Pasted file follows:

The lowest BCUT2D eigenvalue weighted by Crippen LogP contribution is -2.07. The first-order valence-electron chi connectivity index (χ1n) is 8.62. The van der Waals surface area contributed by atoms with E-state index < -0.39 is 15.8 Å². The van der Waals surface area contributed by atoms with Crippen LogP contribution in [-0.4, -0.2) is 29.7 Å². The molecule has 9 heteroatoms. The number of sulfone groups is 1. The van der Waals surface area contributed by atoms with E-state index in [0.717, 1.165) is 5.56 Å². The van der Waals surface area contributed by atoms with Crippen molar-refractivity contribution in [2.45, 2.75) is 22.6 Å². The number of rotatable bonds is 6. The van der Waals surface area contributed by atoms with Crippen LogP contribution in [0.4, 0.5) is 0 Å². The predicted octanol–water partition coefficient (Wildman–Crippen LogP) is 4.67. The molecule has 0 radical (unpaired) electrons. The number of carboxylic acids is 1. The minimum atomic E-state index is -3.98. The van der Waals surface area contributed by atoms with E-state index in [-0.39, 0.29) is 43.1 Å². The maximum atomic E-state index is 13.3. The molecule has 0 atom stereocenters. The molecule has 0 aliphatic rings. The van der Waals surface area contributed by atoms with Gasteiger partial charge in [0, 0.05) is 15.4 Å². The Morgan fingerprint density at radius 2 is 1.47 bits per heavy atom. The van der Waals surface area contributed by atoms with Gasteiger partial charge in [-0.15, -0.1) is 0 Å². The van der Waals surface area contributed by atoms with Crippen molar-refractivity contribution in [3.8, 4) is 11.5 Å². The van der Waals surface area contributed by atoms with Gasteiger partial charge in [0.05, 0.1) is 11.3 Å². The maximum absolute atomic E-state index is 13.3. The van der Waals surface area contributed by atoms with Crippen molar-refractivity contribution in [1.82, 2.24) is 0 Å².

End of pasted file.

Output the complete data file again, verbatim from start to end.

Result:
The lowest BCUT2D eigenvalue weighted by Crippen LogP contribution is -2.07. The first-order valence-electron chi connectivity index (χ1n) is 8.62. The van der Waals surface area contributed by atoms with E-state index < -0.39 is 15.8 Å². The van der Waals surface area contributed by atoms with Crippen LogP contribution in [-0.4, -0.2) is 29.7 Å². The molecule has 9 heteroatoms. The number of sulfone groups is 1. The van der Waals surface area contributed by atoms with E-state index in [0.717, 1.165) is 5.56 Å². The van der Waals surface area contributed by atoms with Crippen molar-refractivity contribution in [2.45, 2.75) is 22.6 Å². The number of rotatable bonds is 6. The van der Waals surface area contributed by atoms with Crippen LogP contribution in [0.4, 0.5) is 0 Å². The predicted octanol–water partition coefficient (Wildman–Crippen LogP) is 4.67. The molecule has 0 radical (unpaired) electrons. The number of carboxylic acids is 1. The minimum atomic E-state index is -3.98. The van der Waals surface area contributed by atoms with E-state index in [-0.39, 0.29) is 43.1 Å². The maximum atomic E-state index is 13.3. The molecule has 0 atom stereocenters. The molecule has 0 aliphatic rings. The van der Waals surface area contributed by atoms with Gasteiger partial charge in [0, 0.05) is 15.4 Å². The Morgan fingerprint density at radius 2 is 1.47 bits per heavy atom. The van der Waals surface area contributed by atoms with Gasteiger partial charge in [-0.15, -0.1) is 0 Å². The van der Waals surface area contributed by atoms with Crippen molar-refractivity contribution in [3.8, 4) is 11.5 Å². The van der Waals surface area contributed by atoms with Gasteiger partial charge in [0.05, 0.1) is 11.3 Å². The maximum absolute atomic E-state index is 13.3. The van der Waals surface area contributed by atoms with Crippen molar-refractivity contribution in [1.82, 2.24) is 0 Å².